OR WAIT 15 SECS
John J. and Traudy F. Grande, CFPs, are the
editors of Money Matters.
They are owners and principals of Grande Financial Services Inc. and registered principals
of Raymond James Financial Services Inc. member NASD/ SIPC. The Grandes advise
Co-editors of Money Matters attempt to outline most of the risks and rewards of bank loan funds and help answer question on how bank loan funds may be used.
Q Could you please explain how bank loan funds work? Are they a good alternative to money market accounts?
A Before answering whether these are good alternatives to money market accounts, we would like to give some general information on bank loan funds.
Unfortunately, there remains a troubling amount of disinformation within the marketplace regarding the risks and rewards associated with such products, as well as the significant differences in the products offered by many of the industries largest mutual fund families. We will attempt to outline most of the risks and rewards of bank loan funds and help answer your question on how bank loan funds may be used.
Design and structure
In order to more effectively mitigate the risks associated with providing loans to firms with non-investment grade credit qualities, financial institutions require that the borrower provide some sort of collateral to back the loans which are being provided. The collateral can come in many forms, including fixed assets, such as real property, buildings, or equipment; intangible assets, such as patents, copyrights, or trademarks; securities in the company or its subsidiaries; and through the securitization of working capital accounts, such as inventory or accounts receivables. By being senior in stature and secured by collateral, should the borrower default on its debt obligations and enter Chapter 7 bankruptcy-whereby all of the firm's assets would be liquidated-owners of the senior secured debt would be paid before all other debt holders, preferred stock holders, and common equity shareholders.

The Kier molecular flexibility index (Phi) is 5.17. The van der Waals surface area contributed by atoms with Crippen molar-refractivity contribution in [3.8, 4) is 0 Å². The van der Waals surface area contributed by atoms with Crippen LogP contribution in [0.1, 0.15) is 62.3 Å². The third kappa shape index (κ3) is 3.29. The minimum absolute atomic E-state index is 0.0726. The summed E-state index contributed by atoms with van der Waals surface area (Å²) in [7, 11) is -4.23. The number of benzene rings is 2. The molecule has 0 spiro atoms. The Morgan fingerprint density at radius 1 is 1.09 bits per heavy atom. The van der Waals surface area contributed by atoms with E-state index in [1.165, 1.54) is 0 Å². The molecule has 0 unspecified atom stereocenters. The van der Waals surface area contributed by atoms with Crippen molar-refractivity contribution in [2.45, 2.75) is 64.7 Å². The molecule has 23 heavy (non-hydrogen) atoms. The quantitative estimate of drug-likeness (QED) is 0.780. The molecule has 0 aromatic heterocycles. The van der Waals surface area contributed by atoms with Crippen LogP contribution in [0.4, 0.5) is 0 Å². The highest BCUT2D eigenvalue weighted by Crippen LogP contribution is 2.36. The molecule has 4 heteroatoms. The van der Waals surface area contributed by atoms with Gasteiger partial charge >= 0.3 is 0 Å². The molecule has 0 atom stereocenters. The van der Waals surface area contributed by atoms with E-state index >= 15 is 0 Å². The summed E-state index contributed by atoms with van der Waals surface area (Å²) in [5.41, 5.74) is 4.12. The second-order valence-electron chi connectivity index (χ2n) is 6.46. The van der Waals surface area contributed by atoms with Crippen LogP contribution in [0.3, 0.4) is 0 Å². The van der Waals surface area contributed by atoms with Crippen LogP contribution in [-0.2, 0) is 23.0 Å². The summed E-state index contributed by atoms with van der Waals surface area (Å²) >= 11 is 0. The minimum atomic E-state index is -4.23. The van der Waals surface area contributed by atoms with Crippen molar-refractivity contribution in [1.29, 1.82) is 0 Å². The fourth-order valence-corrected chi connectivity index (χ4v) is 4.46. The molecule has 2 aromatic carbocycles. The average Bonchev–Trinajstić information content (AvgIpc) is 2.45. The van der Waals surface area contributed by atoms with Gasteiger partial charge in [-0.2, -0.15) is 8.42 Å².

It is important to note, however, that loans issued to those companies are not 100% asset backed, but rather are generally 50% to 80% secured by the collateral of the borrower. Therefore, in the event of default and liquidation, bondholders would not receive all their original investment upon the distribution of corporate assets. Also important to understand is that the outstanding principal of those loans will generally amortize over the agreed upon life of the loan, also known as a sinking fund provision, meaning the borrower is not only responsible for the floating rate interest payments, but also a portion of the outstanding principal.
That requirement further reduces risk as the outstanding principal is reduced, and the remaining balance of the loan approaches the value of the collateral being used to secure the issuance. Perhaps the most unique feature of those loans is their use of a floating rate of interest and ultra-short duration.